Summitt awarded Medal of Freedom

WASHINGTON -- In 1963, John F. Kennedy established the Presidential Medal of Freedom as it is currently defined: the highest honor any civilian can receive in the United States. That same year, Bob Dylan released "Blowin' In the Wind." Toni Morrison was teaching at her alma mater, Howard, and thinking of her first novel.

John Glenn was still being feted as the first American to orbit the Earth, which he'd done the previous year. John Doar was assistant attorney general and a calming presence in the volatile trenches of the civil rights movement. Madeleine Albright was studying Russian and international relations, excellent preparation for her future job as secretary of state. John Paul Stevens was a well-respected attorney who specialized in antitrust law, firming up his qualifications as an eventual Supreme Court justice.

And what of Pat Summitt? She turned 11 years old in June 1963 and already was a seasoned hand on her family's farm in Tennessee. She played basketball in the barn behind her house with her older brothers, and they gave her no quarter. She didn't expect any, either. She still doesn't.

Now here we are almost 50 years later at the White House in 2012, with all the aforementioned legends among the 13 people awarded the Medal of Freedom by President Barack Obama on Tuesday.

"Wow, the place was packed, wasn't it?" Summitt said later in the afternoon. "It was a who's who throughout the building. I was just honored to be there."

Yes, the East Room was stuffed full with prominent members of the Obama cabinet, including Secretary of State Hillary Clinton, invited guests and media. As the president said, the excitement around the ceremony was a testament to "how cool this group is."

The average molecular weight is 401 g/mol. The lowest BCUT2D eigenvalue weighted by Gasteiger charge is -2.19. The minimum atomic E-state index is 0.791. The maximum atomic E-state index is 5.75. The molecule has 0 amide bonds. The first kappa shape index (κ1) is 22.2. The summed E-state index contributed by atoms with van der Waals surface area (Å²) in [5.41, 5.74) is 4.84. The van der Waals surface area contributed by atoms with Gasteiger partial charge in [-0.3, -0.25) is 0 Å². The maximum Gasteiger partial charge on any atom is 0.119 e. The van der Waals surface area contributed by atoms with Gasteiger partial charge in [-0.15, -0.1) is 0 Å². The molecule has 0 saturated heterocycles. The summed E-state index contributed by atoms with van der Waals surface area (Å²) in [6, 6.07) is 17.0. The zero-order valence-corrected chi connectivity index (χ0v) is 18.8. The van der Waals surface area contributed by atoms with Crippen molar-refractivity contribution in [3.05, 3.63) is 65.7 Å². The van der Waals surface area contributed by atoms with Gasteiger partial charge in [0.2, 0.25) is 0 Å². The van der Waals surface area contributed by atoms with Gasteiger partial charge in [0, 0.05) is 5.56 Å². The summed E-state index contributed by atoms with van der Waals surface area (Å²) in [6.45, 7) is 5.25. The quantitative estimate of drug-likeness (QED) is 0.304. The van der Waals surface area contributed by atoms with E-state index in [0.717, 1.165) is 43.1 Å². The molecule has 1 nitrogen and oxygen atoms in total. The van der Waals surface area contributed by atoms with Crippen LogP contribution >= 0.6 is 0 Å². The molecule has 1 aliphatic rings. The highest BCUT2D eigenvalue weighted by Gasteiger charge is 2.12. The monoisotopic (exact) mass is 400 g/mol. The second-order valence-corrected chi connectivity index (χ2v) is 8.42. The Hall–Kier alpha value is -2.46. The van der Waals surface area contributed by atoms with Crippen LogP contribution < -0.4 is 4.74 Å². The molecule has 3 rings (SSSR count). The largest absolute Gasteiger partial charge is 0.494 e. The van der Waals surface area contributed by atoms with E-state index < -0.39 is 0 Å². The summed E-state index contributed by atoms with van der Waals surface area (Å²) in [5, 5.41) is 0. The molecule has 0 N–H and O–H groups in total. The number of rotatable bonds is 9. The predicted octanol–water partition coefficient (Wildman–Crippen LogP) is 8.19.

Cool, indeed, and extraordinarily diverse. You could say the very essence of the American dream was on display, a collection of lives so accomplished that their impact will reverberate for generations.

Summitt has made the trip to 1600 Pennsylvania Avenue many times, of course. Along with her Lady Vols basketball team, she was honored after winning eight NCAA titles. In February 1997, she also was a guest of then-first lady Clinton at a White House luncheon for 25 women deemed the country's "most influential working mothers." Summitt was in the midst of her greatest run of success then, with Tennessee three-peating as national champion in 1996, '97 and '98. Her last NCAA titles came in 2007 and '08.

So she definitely knows her way around this home of presidents. As does her 21-year-old son, Tyler, who first came here as a baby after his mother's 1991 championship. Yet this White House visit was special, even as it was bittersweet.

Summitt announced last August that she had been diagnosed with early onset dementia, Alzheimer's type. She remained at Tennessee's helm for a 38th season, which ended in March at the NCAA Elite Eight. In April, she moved into the head coach emeritus position at Tennessee, replaced by longtime assistant Holly Warlick.

Summitt hopes to continue to inspire student-athletes at Tennessee, while her Pat Summitt Foundation raises funds for Alzheimer's research. She has been honored many times in her career, but the citations of the past year all carry an undeniable, poignant gravity to them. They are the kind of lifetime-achievement awards that we did not expect to see bestowed upon Summitt for at least another decade. We thought as a head coach she had a lot more time.

Tuesday, she looked strong and in good spirits, pushing her mother, Hazel, in a wheelchair toward the East Room as the honorees gathered before the ceremony. Then Tyler smiled and put an affectionate arm around his grandmother's shoulders as they sat in the audience waiting for the president's arrival.

"It was amazing just seeing my mom on that stage with so many people who have made such a difference in the lives of others," Tyler said in reflection afterward. "I think the thing that everybody seemed to have in common today is one of my mom's 'Definite Dozen' points: to put the team before yourself. Put others first. It was great to see that philosophy shown by not just her, but the other recipients."